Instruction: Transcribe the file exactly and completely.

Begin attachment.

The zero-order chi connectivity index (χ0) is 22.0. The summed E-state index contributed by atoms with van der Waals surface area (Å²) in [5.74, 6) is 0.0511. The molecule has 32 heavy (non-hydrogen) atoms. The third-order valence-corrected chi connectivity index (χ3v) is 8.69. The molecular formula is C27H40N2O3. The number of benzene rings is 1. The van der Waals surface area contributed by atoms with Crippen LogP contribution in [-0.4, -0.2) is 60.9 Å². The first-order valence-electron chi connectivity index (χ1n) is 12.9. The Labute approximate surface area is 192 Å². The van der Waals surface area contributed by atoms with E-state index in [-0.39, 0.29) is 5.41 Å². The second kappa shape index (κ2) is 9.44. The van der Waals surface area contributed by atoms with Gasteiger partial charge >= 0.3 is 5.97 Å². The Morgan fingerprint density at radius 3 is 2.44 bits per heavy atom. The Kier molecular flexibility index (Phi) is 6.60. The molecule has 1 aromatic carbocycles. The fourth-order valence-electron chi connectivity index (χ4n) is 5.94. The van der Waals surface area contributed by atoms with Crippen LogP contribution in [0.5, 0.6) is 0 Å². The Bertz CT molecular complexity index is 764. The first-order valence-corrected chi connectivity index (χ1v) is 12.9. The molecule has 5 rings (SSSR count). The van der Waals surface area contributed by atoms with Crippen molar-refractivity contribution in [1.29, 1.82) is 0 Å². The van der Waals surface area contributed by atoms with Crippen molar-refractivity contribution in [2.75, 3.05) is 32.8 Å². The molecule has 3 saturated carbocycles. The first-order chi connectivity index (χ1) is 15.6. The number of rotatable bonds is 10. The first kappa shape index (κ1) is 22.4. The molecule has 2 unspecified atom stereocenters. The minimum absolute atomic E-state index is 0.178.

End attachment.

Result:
The zero-order chi connectivity index (χ0) is 22.0. The summed E-state index contributed by atoms with van der Waals surface area (Å²) in [5.74, 6) is 0.0511. The molecule has 32 heavy (non-hydrogen) atoms. The third-order valence-corrected chi connectivity index (χ3v) is 8.69. The molecular formula is C27H40N2O3. The number of benzene rings is 1. The van der Waals surface area contributed by atoms with Crippen LogP contribution in [-0.4, -0.2) is 60.9 Å². The first-order valence-electron chi connectivity index (χ1n) is 12.9. The Labute approximate surface area is 192 Å². The van der Waals surface area contributed by atoms with E-state index in [-0.39, 0.29) is 5.41 Å². The second kappa shape index (κ2) is 9.44. The van der Waals surface area contributed by atoms with Gasteiger partial charge >= 0.3 is 5.97 Å². The Morgan fingerprint density at radius 3 is 2.44 bits per heavy atom. The Kier molecular flexibility index (Phi) is 6.60. The molecule has 1 aromatic carbocycles. The fourth-order valence-electron chi connectivity index (χ4n) is 5.94. The van der Waals surface area contributed by atoms with Crippen LogP contribution in [0.5, 0.6) is 0 Å². The Bertz CT molecular complexity index is 764. The first-order valence-corrected chi connectivity index (χ1v) is 12.9. The molecule has 5 rings (SSSR count). The van der Waals surface area contributed by atoms with Crippen molar-refractivity contribution in [1.29, 1.82) is 0 Å². The van der Waals surface area contributed by atoms with Crippen molar-refractivity contribution in [2.75, 3.05) is 32.8 Å². The molecule has 3 saturated carbocycles. The first-order chi connectivity index (χ1) is 15.6. The number of rotatable bonds is 10. The first kappa shape index (κ1) is 22.4. The molecule has 2 unspecified atom stereocenters. The minimum absolute atomic E-state index is 0.178.